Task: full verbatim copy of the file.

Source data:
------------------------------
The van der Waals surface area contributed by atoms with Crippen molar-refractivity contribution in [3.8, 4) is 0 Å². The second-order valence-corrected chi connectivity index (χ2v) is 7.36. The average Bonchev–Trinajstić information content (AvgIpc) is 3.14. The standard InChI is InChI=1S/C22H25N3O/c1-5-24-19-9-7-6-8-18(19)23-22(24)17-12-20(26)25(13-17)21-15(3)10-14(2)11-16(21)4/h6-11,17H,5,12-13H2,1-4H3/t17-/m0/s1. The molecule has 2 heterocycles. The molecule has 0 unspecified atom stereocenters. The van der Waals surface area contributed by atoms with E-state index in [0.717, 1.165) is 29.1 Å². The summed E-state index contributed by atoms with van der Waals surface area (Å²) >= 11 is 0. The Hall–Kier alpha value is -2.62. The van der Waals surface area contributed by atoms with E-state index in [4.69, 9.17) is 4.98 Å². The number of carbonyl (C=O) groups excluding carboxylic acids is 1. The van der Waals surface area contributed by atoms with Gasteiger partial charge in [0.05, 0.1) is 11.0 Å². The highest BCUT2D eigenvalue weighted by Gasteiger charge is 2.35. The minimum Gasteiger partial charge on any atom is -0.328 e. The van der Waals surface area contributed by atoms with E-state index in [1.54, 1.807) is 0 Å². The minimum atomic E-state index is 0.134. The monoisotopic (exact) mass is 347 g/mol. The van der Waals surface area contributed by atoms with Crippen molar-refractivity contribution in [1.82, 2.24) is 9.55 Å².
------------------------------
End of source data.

The van der Waals surface area contributed by atoms with Crippen molar-refractivity contribution in [3.8, 4) is 0 Å². The second-order valence-corrected chi connectivity index (χ2v) is 7.36. The average Bonchev–Trinajstić information content (AvgIpc) is 3.14. The standard InChI is InChI=1S/C22H25N3O/c1-5-24-19-9-7-6-8-18(19)23-22(24)17-12-20(26)25(13-17)21-15(3)10-14(2)11-16(21)4/h6-11,17H,5,12-13H2,1-4H3/t17-/m0/s1. The molecule has 2 heterocycles. The molecule has 0 unspecified atom stereocenters. The van der Waals surface area contributed by atoms with E-state index in [0.717, 1.165) is 29.1 Å². The summed E-state index contributed by atoms with van der Waals surface area (Å²) >= 11 is 0. The Hall–Kier alpha value is -2.62. The van der Waals surface area contributed by atoms with E-state index in [4.69, 9.17) is 4.98 Å². The number of carbonyl (C=O) groups excluding carboxylic acids is 1. The van der Waals surface area contributed by atoms with Gasteiger partial charge in [0.05, 0.1) is 11.0 Å². The highest BCUT2D eigenvalue weighted by Gasteiger charge is 2.35. The minimum Gasteiger partial charge on any atom is -0.328 e. The van der Waals surface area contributed by atoms with E-state index in [1.54, 1.807) is 0 Å². The minimum atomic E-state index is 0.134. The monoisotopic (exact) mass is 347 g/mol. The van der Waals surface area contributed by atoms with Crippen molar-refractivity contribution in [1.82, 2.24) is 9.55 Å².